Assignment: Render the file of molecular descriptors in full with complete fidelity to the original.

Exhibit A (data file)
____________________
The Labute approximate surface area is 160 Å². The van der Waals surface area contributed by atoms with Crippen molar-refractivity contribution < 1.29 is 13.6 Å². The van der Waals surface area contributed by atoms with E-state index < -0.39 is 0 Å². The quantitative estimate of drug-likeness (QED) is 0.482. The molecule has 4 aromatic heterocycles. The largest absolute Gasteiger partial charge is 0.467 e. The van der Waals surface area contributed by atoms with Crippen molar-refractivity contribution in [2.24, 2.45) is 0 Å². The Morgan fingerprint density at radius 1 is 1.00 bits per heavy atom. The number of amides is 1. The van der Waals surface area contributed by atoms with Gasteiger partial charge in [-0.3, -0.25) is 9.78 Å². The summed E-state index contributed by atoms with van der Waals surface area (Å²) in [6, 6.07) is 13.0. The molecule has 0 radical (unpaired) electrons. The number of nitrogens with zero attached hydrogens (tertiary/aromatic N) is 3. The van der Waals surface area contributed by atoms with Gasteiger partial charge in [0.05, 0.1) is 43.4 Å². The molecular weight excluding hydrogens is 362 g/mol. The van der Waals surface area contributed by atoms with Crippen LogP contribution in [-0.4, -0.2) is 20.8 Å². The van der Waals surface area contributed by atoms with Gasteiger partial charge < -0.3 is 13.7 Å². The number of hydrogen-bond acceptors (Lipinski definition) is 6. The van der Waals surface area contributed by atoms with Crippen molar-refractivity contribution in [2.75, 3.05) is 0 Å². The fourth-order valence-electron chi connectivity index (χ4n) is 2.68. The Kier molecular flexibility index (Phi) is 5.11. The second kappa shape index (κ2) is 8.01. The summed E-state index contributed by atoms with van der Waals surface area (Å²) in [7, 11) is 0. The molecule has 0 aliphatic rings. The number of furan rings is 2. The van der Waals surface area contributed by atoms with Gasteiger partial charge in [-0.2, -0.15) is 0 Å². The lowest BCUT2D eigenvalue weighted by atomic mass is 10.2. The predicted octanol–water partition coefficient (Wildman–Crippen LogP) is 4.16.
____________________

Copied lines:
The Labute approximate surface area is 160 Å². The van der Waals surface area contributed by atoms with Crippen molar-refractivity contribution < 1.29 is 13.6 Å². The van der Waals surface area contributed by atoms with E-state index < -0.39 is 0 Å². The quantitative estimate of drug-likeness (QED) is 0.482. The molecule has 4 aromatic heterocycles. The largest absolute Gasteiger partial charge is 0.467 e. The van der Waals surface area contributed by atoms with Crippen molar-refractivity contribution in [2.24, 2.45) is 0 Å². The Morgan fingerprint density at radius 1 is 1.00 bits per heavy atom. The number of amides is 1. The van der Waals surface area contributed by atoms with Gasteiger partial charge in [-0.3, -0.25) is 9.78 Å². The summed E-state index contributed by atoms with van der Waals surface area (Å²) in [6, 6.07) is 13.0. The molecule has 0 radical (unpaired) electrons. The number of nitrogens with zero attached hydrogens (tertiary/aromatic N) is 3. The van der Waals surface area contributed by atoms with Gasteiger partial charge in [0.05, 0.1) is 43.4 Å². The molecular weight excluding hydrogens is 362 g/mol. The van der Waals surface area contributed by atoms with Crippen LogP contribution in [-0.4, -0.2) is 20.8 Å². The van der Waals surface area contributed by atoms with Gasteiger partial charge < -0.3 is 13.7 Å². The number of hydrogen-bond acceptors (Lipinski definition) is 6. The van der Waals surface area contributed by atoms with Crippen molar-refractivity contribution in [2.75, 3.05) is 0 Å². The fourth-order valence-electron chi connectivity index (χ4n) is 2.68. The Kier molecular flexibility index (Phi) is 5.11. The second kappa shape index (κ2) is 8.01. The summed E-state index contributed by atoms with van der Waals surface area (Å²) in [7, 11) is 0. The molecule has 0 aliphatic rings. The number of furan rings is 2. The van der Waals surface area contributed by atoms with Gasteiger partial charge in [-0.2, -0.15) is 0 Å². The lowest BCUT2D eigenvalue weighted by atomic mass is 10.2. The predicted octanol–water partition coefficient (Wildman–Crippen LogP) is 4.16.